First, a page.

DM: It was kind of like a replay of the Miami game of '95 when he made those predicitions.
DM: What do you remember most about the 1997 National Championship Game in Miami against Tennessee?
RB: I remember Peyton Manning getting a little nervous because we had a ton of talent on the defensive side of the ball. I remember making that key tackle against Jamal Lewis on the perimeter when he fumbled the ball and Mike Rucker recovered it. That was a game changer and I just remember the build up to it because of all the talent that Peyton Manning had, the young running back in Jamal Lewis and how they were going to possibly beat us in that game. We showed up and showed them how physical we were that day.
DM: Did you get the opportunity to meet any of the Tennessee players?
RB: Raynoch Thompson. I hit it off with him. Jamal Lewis, I'm still friends with him to this day. Peyton Manning, I met him a few times and Leonard Little as well. They had a ton of talent on that Tennessee team.
DM: You had a ten year career in the NFL after Nebraska? What was the transition like going from Nebraska to the pros?
RB: It was pretty tough but I had the fundamentals that would carry me over and a good foundation that was set with Coach Darlington but you have to make an adjustment with the speed, the size, the craftiness of the type of players that you play against. The information that is feed to you at an alarming rate. It's not like college where they baby you through it. In the NFL it's through at you in a one or two day or fast type of increment pace.
DM: What was your best season in the NFL?
RB: I would say the latter part of my career when I was with the Arizona Cardinals which is pretty interesting because usually it's when you're younger. 2008 was my best season when we went to the Super Bowl. I was really instrumental on defense playing nickel back and had some key interceptions during that year and helped them get to the Super Bowl.
DM: Tell us about your experiences playing in the 2009 Super Bowl with the Arizona Cardinals?
RB: It was something that I had dreampt about since I was a little kid and I finally had the opportunity to play in a Super Bowl and just be a contributor. I remember the ebb and flow of the game where we came out a little dry and slow in the first half and in the second half we mounted that comeback but we ended up not winning the game. I remember Roethlisberger marching down the football field and beating us in the last few seconds which is considered one of the greatest drives of all time.
DM: What do you do now that you have finished your playing career?
RB: I currently own a sports training company where I develop athletes that are prepping for the NFL on their speed, quickness and agility. I do public speaking events as well. I talk to different high schools and small groups about success and how to achieve your goals similar to what I did on the NFL level. I also am going into broadcasting. I started broadcasting last year and will be going into my second year of that.
DM: Is all of that in southern California?
RB: Yes, it is. It's all in southern California.
DM: On the broadcasting side where would you like to be if you could pick five years from now? Would you like to be doing sports on TV or more on the acting side?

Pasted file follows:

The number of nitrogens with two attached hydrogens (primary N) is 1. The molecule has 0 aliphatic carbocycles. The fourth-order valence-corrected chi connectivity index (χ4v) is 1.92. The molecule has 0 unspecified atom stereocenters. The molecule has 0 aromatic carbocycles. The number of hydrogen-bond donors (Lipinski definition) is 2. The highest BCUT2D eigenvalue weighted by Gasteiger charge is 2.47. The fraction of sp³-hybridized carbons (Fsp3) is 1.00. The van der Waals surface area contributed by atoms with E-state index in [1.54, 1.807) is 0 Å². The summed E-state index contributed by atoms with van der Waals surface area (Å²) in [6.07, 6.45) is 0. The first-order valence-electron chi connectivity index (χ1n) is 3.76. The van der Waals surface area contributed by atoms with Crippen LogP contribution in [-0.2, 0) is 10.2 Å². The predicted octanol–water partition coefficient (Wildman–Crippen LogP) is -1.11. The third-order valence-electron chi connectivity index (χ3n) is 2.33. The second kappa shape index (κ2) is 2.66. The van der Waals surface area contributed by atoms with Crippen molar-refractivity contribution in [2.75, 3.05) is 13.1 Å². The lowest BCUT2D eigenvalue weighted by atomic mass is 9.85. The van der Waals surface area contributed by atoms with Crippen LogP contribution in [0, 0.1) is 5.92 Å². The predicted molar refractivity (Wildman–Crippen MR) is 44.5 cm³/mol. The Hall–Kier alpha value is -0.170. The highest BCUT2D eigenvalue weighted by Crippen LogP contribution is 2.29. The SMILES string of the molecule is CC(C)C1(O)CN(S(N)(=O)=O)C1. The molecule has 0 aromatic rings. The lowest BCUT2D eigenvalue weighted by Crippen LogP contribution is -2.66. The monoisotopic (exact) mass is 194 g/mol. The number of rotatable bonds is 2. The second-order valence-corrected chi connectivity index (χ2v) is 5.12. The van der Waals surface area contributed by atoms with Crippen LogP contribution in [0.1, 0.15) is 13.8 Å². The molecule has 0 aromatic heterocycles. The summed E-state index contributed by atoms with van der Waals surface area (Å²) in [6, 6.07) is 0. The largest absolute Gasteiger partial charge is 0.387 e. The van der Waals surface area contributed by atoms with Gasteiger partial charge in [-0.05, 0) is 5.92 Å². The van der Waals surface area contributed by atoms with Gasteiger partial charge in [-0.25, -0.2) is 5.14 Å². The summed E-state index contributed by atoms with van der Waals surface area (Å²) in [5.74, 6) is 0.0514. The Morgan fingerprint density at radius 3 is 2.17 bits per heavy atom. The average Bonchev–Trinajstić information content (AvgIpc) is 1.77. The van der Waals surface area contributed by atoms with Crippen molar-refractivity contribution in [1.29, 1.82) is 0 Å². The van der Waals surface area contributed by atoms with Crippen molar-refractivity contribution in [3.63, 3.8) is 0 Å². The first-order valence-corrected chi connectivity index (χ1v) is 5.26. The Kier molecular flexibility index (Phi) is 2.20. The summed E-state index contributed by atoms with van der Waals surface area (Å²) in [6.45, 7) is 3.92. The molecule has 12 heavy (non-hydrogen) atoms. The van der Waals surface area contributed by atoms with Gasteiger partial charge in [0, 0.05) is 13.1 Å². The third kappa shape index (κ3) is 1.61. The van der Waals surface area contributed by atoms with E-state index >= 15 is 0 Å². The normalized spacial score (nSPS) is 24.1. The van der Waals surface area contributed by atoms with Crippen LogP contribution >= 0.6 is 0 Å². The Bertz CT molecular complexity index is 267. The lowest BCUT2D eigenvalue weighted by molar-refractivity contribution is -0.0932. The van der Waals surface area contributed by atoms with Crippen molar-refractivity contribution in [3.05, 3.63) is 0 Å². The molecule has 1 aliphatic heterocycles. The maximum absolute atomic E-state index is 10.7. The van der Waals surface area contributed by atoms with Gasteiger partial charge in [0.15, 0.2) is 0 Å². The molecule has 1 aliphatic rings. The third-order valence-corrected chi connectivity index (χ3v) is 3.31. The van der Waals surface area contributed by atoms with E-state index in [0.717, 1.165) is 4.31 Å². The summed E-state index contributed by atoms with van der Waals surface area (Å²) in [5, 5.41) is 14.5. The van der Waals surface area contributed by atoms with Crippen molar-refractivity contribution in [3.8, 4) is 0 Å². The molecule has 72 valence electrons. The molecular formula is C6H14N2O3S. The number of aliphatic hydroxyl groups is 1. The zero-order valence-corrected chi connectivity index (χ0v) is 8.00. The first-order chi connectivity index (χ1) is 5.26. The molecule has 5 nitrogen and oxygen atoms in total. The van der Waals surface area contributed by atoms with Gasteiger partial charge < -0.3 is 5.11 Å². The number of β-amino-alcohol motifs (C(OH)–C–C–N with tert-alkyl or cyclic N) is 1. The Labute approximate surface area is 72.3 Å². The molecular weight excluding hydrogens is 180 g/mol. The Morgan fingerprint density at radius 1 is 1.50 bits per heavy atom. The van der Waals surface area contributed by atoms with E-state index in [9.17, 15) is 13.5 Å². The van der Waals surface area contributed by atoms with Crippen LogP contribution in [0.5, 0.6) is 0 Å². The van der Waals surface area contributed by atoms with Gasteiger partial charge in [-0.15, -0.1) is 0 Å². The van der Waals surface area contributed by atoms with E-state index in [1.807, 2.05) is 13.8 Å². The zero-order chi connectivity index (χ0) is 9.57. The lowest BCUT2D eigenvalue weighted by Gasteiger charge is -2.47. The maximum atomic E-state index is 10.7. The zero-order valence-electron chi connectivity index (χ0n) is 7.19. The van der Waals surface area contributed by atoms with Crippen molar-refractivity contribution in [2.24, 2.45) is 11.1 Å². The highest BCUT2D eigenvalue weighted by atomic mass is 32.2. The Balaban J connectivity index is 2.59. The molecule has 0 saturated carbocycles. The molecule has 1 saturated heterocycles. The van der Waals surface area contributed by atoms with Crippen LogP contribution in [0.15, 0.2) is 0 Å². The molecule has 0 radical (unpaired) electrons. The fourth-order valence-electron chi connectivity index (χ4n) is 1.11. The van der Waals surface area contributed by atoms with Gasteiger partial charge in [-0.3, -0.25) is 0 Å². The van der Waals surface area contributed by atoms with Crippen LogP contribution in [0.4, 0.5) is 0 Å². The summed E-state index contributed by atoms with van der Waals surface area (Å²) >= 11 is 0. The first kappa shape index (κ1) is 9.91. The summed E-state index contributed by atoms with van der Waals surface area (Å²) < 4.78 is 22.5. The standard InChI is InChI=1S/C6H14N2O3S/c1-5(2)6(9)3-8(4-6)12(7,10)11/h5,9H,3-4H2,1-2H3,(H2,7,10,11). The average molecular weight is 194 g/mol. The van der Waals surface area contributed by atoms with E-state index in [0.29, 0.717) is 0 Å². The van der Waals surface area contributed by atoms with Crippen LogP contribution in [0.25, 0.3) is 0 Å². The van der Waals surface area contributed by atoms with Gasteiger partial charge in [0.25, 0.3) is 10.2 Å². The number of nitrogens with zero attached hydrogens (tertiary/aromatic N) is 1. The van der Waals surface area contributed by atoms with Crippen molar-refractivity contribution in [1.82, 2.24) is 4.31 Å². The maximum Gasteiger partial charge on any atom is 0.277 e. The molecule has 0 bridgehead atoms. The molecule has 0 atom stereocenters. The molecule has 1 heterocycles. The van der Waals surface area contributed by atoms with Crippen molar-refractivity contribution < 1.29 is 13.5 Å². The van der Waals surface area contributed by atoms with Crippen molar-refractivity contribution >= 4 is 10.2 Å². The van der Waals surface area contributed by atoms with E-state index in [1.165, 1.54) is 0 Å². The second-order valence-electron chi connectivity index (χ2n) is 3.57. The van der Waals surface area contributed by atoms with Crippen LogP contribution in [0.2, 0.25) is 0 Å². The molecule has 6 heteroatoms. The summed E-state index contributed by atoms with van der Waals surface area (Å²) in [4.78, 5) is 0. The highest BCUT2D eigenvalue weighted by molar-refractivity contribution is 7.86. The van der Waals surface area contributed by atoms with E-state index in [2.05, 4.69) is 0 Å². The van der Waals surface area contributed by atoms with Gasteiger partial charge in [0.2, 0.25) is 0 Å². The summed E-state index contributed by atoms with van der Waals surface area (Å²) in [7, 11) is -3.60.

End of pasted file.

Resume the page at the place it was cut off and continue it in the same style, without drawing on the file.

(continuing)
RB: I would love to be a color commentator for Fox Sports, CBS, NBC or one of those big networks, possibly calling the Super Bowl or a big bowl game with one of those big play by play announcers.
DM: Hey, you never know. Ten years from now you might be the second coming of Pat Summerall.
RB: That would be awesome.
DM: What do you remember most about Husker fans? You came there in a snow storm and you stayed so that has to say something. Were the fans part of the reason why you selected Nebraska besides the academics?
RB: The Husker fans are a cut above with their loyalty, their passion, their commitment to learning all about you as a person, your position, the history of the sport and it's fascinating because families know so much about the Huskers. Not only the men who are sports fanatics but the women know so much about the sports as well. You history, what you did in high school and they keep up with the players throughout their career as they go on to the NFL as well. I feel like it's just a great, great atmosphere as a group of fans that support their current and former players all throughout their careers.
DM: Do you still attend Husker charity events?
RB: Oh definitely. Last year I attended Jason Peter's golf outing. I really enjoyed it. There's a lot of ex-players that come back. It's kind of like a reunion to come back and golf and partner up in a small group with people who are part of the Nebraska community and live out in Nebraska. It's a great time to give and donate to a great cause that Jason Peter is a part of.
DM: Which is Larry the Cable Guy's Git-R-Done Foundation. So you've met Larry I assume.
RB: Yes, I have. (Laughs)
DM: We'll ask you for a Larry the Cable Guy story another time. Ralph, thank you very much for sharing your Husker memories with the Husker fans. We really appreciate it.
RB: No problem. Thank you very much.
Comments about this interview can be left at this email.
Ralph Brown Statistics:
Selected in the fifth round of the 2000 NFL Draft by the New York Giants
December, 1999 Graduate in Communication Studies
1999 First-Team All-American (Walter Camp, Football News, Sporting News, ABC/BCS.com, Football Foundation)
1999 Jim Thorpe Award Semifinalist
Three-Time Jim Thorpe Award Candidate (1997, 1998, 1999)
1998 Third-Team All-American (AP, Football News)
Three-Time First-Team All-Big 12 (1997, 1998, 1999)
1997 Big 12 Commissioner's Fall Academic Honor Roll
1996 First-Team Freshman All-American (Sporting News)
1996 Big 12 Defensive Newcomer of the Year (AP)
1996 Honorable-Mention All-Big 12 (AP, Coaches)
Ralph Brown's School Records
Game - Seven Pass Breakups (vs. Colorado, 1996)
Season - 15 Pass Breakups (1999)
Career - 50 Pass Breakups (1996-99)
Tied Record for PBUs in a Bowl Game - 3 in 1998 Holiday Bowl
52 Consecutive Career Starts. Second in the entire NCAA.
Source: Huskers.com Ralph Brown Bio